Do you remember what high school was like? That was the whole universe. There was nothing beyond it. Nothing. The way the film utilizes these desolate sports fields and empty car parks, as if to suggest there is no life and no world beyond the California hills that frame nearly every setting...clever stuff. There is also the complete lack of the adult beyond the most simple archetype: the mother and the principle, and the fact that, while most of the characters are students seen in or around the school, we never see anyone doing anything even remotely close to school work. To the characters, this is the real world, as the real world is to a detective in the true old film noirs.
A tremendous amount of thought went into this story, and that hard work definitely raises this above a simple gimmick.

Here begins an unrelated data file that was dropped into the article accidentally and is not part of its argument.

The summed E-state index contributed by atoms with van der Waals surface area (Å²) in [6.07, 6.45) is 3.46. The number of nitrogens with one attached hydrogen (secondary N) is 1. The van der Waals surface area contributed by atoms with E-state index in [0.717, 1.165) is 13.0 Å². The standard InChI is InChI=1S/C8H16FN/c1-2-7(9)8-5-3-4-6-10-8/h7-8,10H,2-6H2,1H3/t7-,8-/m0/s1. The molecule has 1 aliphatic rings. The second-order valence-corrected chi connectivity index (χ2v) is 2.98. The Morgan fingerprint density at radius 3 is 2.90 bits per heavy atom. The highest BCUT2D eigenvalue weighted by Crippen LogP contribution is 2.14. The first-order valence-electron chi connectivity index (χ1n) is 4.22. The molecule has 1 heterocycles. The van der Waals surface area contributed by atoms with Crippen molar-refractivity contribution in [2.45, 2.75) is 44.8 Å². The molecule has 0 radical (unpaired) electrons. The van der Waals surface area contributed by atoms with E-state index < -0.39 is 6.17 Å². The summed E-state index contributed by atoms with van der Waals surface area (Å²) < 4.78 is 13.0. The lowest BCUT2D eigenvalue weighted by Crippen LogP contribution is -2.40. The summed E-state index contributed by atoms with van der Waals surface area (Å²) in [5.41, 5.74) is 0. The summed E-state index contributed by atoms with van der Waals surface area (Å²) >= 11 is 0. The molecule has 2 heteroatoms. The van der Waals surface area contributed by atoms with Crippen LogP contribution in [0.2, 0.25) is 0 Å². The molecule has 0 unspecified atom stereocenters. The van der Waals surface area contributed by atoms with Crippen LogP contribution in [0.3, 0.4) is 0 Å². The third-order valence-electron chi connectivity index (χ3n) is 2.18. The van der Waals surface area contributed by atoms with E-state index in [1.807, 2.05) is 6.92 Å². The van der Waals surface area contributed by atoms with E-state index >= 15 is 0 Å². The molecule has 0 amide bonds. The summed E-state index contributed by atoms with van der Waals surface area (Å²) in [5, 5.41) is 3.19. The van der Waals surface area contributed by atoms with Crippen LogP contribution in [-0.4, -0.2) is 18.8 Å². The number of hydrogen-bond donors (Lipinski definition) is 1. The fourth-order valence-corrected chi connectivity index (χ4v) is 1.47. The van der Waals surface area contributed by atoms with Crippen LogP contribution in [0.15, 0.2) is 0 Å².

This movie was so damn amazing. It was so well put together too, especially considering the budget.
Flawed, yet still stunning, Brick feels like Encyclopedia Brown meets Traffic. Except the characters are high school kids playing grown-up, which lends an additional uncomfortable layer to all the talk of heroin and violence. Maybe it's a testament to my own flaws, but these are characters that, even with the highly stylized filter, I connect with. Especially loner-slash-lover-slash-detective Brendan. I maaaay have added an extra half-star for the frequent screen time given to the gorgeous Nora Zehetner.
It's Film Noir, Charlie Brown!
Writing a paper on this film for my cinema studies class, so I'll post that when I finish it. But damn, this film gets better with repeated viewings. I'm going to watch it a couple more times, so we will see what juicy details I can scrounge up.
part of Alphabet Challenge, Round 1
the movie: young joseph gordon-levitt finds his ex-girlfriend dead in a storm drain and dives head-first into his high school's crime ring to figure out who killed her.